UT Institute of Agriculture Recommends Additional Measures for Cattle Health



Frosty cattle

February's cold temperatures are requiring the state's cattle producers to adjust their feeding regimes to ensure the health of their cattle.

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KNOXVILLE, Tenn. — February’s cold temperatures require the state’s livestock producers to make adjustments to their regular management procedures to keep their animals healthy. Cattle health, in particular, is of great concern as the state ranks 13th in the nation in beef cattle production with a statewide herd of approximately 864,000 beef cows.

Justin Rhinehart, University of Tennessee Extension beef cattle specialist, recommends cattle producers adjust their feeding regimes to fit the conditions in their area to help their animals weather the cold. “For a 1,200 pound cow with a dry winter coat, the TDN, or energy requirement will increase 1 percent for every degree drop in wind chill below 32⁰F.  If the cow is wet, the increase in energy requirement is 2 percent for every degree below 59⁰F,” he said.  “Basically, this means cows will increase their hay intake and producers need to make sure they are putting more hay out than usual and refilling feeders more frequently.”

producers feed the highest quality hay they have on hand. “Most of our hay in Tennessee does not have enough energy to accommodate this increased feeding requirement during extremely cold weather, so feeding an additional energy source is recommended,” he added. The expert recommends supplementing hay by adding grain and oilseeds, like corn or cottonseed, commodity feeds like soyhulls or dried distillers grains (DDGs), or commercially produced feed supplements.

There is a downside to changing the feeding regime, however. “Be careful not to provide too much of some of these supplements, as it could lead to digestive issues,” Rhinehart said. He recommends that supplements be hand-fed daily rather than provided as “free-choice.”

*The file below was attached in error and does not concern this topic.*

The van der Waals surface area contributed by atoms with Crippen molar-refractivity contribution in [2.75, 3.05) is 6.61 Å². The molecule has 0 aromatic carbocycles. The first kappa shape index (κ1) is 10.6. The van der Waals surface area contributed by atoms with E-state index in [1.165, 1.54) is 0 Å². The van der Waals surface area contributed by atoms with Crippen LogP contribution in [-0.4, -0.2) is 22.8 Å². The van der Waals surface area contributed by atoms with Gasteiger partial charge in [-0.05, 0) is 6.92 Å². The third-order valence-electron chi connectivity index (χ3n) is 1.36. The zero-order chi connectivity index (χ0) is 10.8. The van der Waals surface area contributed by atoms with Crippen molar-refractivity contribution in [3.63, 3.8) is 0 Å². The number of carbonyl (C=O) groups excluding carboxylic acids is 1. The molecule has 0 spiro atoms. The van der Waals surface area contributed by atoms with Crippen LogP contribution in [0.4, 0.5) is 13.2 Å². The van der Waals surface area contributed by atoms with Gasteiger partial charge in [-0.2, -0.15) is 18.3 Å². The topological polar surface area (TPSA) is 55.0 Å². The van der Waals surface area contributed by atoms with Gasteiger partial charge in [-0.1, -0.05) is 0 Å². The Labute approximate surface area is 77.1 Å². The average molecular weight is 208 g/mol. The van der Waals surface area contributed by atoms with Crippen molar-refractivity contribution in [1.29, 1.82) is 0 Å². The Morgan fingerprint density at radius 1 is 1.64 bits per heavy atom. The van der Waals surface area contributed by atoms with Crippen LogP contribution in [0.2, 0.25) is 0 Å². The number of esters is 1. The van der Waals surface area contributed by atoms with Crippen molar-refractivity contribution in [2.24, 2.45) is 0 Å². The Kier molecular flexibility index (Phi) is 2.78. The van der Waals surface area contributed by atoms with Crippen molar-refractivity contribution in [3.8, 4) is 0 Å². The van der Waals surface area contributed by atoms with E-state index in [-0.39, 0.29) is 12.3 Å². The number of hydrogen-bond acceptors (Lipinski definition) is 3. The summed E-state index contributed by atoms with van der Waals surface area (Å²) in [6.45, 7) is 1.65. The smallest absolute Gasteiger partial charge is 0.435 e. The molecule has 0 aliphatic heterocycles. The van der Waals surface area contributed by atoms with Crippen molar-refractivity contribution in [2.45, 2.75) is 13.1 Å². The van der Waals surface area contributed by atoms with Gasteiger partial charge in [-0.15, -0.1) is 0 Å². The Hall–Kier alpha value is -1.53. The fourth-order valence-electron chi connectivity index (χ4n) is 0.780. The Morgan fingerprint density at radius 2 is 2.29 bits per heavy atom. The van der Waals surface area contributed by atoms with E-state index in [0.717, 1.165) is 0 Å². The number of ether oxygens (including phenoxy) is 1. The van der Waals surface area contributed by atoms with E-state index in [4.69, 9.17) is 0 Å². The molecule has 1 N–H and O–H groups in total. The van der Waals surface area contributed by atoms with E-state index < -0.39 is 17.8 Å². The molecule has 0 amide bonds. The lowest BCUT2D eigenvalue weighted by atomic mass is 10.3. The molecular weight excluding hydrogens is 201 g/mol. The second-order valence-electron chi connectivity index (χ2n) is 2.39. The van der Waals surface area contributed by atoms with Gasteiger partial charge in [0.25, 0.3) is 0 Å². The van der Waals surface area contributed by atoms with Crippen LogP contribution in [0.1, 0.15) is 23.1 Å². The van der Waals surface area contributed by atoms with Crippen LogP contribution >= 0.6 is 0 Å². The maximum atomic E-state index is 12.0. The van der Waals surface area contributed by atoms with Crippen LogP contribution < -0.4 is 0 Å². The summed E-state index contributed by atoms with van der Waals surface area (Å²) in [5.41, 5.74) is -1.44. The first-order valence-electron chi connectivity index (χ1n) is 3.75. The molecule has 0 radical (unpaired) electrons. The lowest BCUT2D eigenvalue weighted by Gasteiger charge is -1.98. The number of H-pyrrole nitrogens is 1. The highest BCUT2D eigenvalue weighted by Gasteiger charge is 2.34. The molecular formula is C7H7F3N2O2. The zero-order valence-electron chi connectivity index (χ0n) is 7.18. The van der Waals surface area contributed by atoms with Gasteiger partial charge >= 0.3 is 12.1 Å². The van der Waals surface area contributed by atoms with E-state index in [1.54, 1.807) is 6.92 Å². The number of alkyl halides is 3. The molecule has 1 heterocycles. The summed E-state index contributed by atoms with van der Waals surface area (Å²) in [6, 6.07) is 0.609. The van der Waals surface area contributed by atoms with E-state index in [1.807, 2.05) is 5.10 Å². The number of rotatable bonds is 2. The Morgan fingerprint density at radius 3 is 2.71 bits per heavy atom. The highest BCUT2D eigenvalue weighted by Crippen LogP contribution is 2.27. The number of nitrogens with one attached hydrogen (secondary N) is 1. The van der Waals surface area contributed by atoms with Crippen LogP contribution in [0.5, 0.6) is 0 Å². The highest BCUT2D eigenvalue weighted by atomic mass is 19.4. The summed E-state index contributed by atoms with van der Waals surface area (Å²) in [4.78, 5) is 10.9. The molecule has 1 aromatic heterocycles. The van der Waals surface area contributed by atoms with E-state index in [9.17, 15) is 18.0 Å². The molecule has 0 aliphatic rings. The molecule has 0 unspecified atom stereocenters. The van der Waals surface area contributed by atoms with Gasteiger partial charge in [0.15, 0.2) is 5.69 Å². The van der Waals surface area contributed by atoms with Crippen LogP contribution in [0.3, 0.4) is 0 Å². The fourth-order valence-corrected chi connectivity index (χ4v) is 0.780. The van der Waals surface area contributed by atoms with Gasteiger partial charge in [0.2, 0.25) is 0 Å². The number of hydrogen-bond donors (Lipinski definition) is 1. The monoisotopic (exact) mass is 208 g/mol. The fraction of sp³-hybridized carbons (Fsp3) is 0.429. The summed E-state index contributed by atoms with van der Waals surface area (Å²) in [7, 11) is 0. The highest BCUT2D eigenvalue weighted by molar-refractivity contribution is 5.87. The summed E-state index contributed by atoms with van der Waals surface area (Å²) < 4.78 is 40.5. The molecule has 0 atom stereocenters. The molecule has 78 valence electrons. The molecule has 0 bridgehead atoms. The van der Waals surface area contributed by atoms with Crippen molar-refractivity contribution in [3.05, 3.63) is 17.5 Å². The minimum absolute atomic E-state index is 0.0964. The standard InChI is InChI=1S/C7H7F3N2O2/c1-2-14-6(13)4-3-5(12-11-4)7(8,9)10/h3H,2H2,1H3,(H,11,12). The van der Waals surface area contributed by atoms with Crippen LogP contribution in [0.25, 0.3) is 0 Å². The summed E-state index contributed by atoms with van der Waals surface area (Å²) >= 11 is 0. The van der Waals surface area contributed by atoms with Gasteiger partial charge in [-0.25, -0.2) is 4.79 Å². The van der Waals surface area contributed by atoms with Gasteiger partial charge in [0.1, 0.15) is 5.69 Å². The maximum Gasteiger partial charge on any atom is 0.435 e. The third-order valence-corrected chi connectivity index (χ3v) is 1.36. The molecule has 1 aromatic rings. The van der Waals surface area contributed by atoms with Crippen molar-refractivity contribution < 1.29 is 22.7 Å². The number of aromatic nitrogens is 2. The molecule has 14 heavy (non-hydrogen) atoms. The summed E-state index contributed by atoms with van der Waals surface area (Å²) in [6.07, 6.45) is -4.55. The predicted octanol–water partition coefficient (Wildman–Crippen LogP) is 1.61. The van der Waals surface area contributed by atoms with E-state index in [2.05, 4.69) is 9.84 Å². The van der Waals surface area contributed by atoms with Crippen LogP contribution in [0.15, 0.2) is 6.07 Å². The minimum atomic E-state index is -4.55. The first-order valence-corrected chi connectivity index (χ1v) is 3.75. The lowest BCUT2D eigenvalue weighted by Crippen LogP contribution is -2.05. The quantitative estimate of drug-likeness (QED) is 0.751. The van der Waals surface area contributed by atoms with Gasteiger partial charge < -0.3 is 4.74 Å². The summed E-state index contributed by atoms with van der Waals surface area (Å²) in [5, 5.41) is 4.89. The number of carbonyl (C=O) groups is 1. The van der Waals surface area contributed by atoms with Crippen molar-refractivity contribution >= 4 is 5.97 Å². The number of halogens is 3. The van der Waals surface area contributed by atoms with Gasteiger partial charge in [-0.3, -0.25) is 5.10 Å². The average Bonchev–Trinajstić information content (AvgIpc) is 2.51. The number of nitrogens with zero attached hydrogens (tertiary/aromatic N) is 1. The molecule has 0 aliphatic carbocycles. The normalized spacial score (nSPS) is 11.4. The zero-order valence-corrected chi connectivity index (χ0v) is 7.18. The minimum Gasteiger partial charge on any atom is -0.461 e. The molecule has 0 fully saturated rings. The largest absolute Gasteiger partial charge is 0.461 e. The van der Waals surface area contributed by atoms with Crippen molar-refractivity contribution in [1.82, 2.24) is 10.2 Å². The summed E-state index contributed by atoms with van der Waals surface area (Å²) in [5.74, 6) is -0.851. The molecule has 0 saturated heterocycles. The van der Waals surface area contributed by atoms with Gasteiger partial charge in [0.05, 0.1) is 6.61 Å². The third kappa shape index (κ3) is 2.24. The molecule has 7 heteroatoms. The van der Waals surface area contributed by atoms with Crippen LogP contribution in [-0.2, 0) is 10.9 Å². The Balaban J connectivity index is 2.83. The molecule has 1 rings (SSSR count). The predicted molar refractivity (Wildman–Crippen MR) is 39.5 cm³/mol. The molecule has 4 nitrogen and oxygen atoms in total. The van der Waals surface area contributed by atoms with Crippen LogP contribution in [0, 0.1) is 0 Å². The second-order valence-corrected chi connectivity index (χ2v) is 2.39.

In addition, producers should not feed more that 5 to 6 lb/head/day of corn, DDGs or whole cottonseed. They should gradually increase the supplements to the maximum over a few days, Rhinehart said.

For those who have access to a Master Beef Producer manual, Chapter 5 provides a thorough description of managing cattle nutrition during cold stress. Others should contact their local county UT Extension agent for additional information. Other resources include the UT Extension website:
extension.tennessee.edu. Just click on the top link to “publications” and enter the search term “beef” or “cattle” to see links to UT Extension resources. Additional resources are also available online at the national extension website: extension.org

The UT Institute of Agriculture provides instruction, research and outreach through the UT College of Agricultural Sciences and Natural Resources, the UT College of Veterinary Medicine, UT AgResearch, including its system of 10 research and education centers, and UT Extension offices in every county in the state.

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Patricia McDaniels, UTIA Marketing and Communications, 615-835-4570, pmcdaniels@tennessee.edu


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